A current look. Past and present of the Declaration of the Camino de Santiago as Unesco World Heritage (1993-2023).
Manuel Antonio Castiñeiras González
President of the International Committee of Experts of the Camino de Santiago
On December 16, a commemorative act on the XXX Anniversary of the Declaration of the Camino de Santiago as World Heritage was held at the Hotel/Hostal of the Catholic Monarchs. Beyond institutional speeches, a round table was dedicated to reflecting on the news of the “Camino de Santiago” as World Heritage. ” It was a time to remember who we are, where we are and in which direction we should direct our steps.
In the first place, we cannot forget that the 1993 UNESCO statement was the fruit of a long process of affirming the patrimonial value of the French Way, whose starting point was in 1985, when the city of Santiago de Compostela became heritage World Cup and the Europalia exhibition, Santiago de Compostela took place. Mille ans de Pèlerinage, in which Compostela and its pilgrims way became Spain’s best letter of presentation on the occasion of its entry into the European Community. It should be remembered that only two years later, in 1987, the Council of Europe declared to the Camino de Santiago, the first European cultural itinerary, thus opening the doors to the future worldwide recognition of UNESCO. Both statements, that of 1985 and 1993, recognize the unique identity and universal values of Santiago de Compostela and the Camino de Santiago from criteria I, II and VI of Icomos:
(I) For representing a masterpiece of the creative genius of humanity: if the cathedral of Santiago de Compostela and its historic centre constitute one of the most significant examples of “saints” of the globe, the road to Santiago, from Roncesvalles to Compostela, is a magnificent example of cultural heritage constructed and created to meet the needs of the pilgrims, with its churches, hospitals, shelters, bridges, sources and all kinds of Jalonan infrastructure from the Middle Ages of the route the Way followed.
(II) for promoting an important exchange of human values in a large space or area of the world: the Jacobean sanctuary exerted during the Romanesque and Baroque periods a decisive influence on the development of art and architecture, both in Galicia, and in the north of the Iberian Peninsula. The Camino de Santiago played an important role in the cultural connection between the Iberian Peninsula and the rest of Europe, which covered art, trade and urban development.
(VI) But, without a doubt, the most transcendent value is that both – the city and the way – are directly associated with living traditions and beliefs of universal meaning. Without the millenary and massive pilgrimage to Santiago, a route of faith, it would not have been possible to erect its great Romanesque cathedral or the construction of a European identity.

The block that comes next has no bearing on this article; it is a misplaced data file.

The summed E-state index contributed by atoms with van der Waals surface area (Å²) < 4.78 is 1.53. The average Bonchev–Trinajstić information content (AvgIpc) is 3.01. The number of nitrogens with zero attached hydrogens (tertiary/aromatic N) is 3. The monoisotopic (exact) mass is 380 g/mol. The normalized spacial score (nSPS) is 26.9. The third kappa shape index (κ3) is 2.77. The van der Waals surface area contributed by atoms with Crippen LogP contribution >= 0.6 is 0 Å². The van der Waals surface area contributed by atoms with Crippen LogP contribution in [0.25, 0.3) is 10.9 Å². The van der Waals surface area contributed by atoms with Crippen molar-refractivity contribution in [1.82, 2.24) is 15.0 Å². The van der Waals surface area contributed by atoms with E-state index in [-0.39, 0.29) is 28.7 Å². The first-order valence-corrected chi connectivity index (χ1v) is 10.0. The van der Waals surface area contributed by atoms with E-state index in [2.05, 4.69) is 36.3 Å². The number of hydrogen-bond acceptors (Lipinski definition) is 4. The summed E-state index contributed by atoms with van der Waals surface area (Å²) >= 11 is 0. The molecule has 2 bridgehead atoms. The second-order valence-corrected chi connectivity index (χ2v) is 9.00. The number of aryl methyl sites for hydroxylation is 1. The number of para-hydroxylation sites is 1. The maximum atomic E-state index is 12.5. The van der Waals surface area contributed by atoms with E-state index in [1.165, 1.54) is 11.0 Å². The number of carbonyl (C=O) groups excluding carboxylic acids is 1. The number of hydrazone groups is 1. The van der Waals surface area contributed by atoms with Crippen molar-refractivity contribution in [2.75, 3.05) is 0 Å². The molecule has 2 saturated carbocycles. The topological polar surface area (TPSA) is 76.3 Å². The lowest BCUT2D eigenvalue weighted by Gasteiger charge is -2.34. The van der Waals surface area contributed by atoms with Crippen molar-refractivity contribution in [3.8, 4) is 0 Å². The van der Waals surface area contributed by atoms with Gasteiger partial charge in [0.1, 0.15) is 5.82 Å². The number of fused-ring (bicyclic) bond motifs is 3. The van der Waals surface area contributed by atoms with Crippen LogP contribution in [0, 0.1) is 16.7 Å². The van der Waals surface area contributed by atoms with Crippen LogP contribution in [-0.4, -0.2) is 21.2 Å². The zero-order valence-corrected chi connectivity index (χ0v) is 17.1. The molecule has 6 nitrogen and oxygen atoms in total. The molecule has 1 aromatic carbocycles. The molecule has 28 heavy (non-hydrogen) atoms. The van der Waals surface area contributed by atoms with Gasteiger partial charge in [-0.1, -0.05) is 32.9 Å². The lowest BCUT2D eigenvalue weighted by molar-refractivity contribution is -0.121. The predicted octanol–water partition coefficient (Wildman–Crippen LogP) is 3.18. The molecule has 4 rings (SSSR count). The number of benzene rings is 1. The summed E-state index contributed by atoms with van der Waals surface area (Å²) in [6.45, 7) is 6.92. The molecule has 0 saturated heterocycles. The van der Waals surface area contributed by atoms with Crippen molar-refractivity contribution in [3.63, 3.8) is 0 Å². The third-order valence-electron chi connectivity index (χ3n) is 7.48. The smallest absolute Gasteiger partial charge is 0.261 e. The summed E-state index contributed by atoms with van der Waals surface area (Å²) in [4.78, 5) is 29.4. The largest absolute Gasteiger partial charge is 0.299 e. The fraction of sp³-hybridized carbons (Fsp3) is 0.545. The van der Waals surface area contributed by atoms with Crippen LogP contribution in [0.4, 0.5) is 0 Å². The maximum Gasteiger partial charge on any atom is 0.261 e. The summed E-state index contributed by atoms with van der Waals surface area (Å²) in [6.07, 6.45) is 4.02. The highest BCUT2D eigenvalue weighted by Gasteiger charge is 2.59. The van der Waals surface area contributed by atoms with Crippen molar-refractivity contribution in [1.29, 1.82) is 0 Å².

Sometimes we forget that these statements are not immovable, as they affect cities and spaces in continuous transformation. If we see them as triumphs or conquests of an identity or a collective legacy, we must also understand that their care entails commitments and duties. In 1998, the four roads of Santiago in France cited in Book V of the Liber Sancti Iacobi -the via touronensis or Paris, the via lemovicensis or Vézelay, the via podiensis or Le Puy, and the Tolosana via, were also declared Good world heritage, although in the Gallic country this statement affected only monuments and not the way itself, except for some exceptional sections. In 2015, the Declaration of World Heritage, Camino de Santiago, was completed in the Spanish case, which until then only included the French Way, with the four routes of the Northern Roads (coastal road, primitive road, Lebaniego road and the Basque interior way, Riojan).
To this is added the case of Galicia, which concerned with recognizing and protecting historical routes to Compostela in its territory created in 1996 the “Law of the Roads of Santiago”, in which it differentiated between the French Way as “of Great Cultural interest ”and, therefore, protected, and the other Galician routes, which were considered to be “of catalogued interest “, but their delimitation and demarcation still had to be undertaken. As a result of this long process of affirmation and recognition in 2016, the Heritage Law of Galicia was approved, which finally established as pilgrimage routes, ten paths, following the criterion that its historicity was well documented: the French road; the Route of the Sea of Arousa and Río Ulla; the primitive path; The North Way; the English road; The Portuguese road; the Portuguese path of the coast; the winter path; the road of La Plata or Mozárabe road; and the path of Fisterra and Muxía.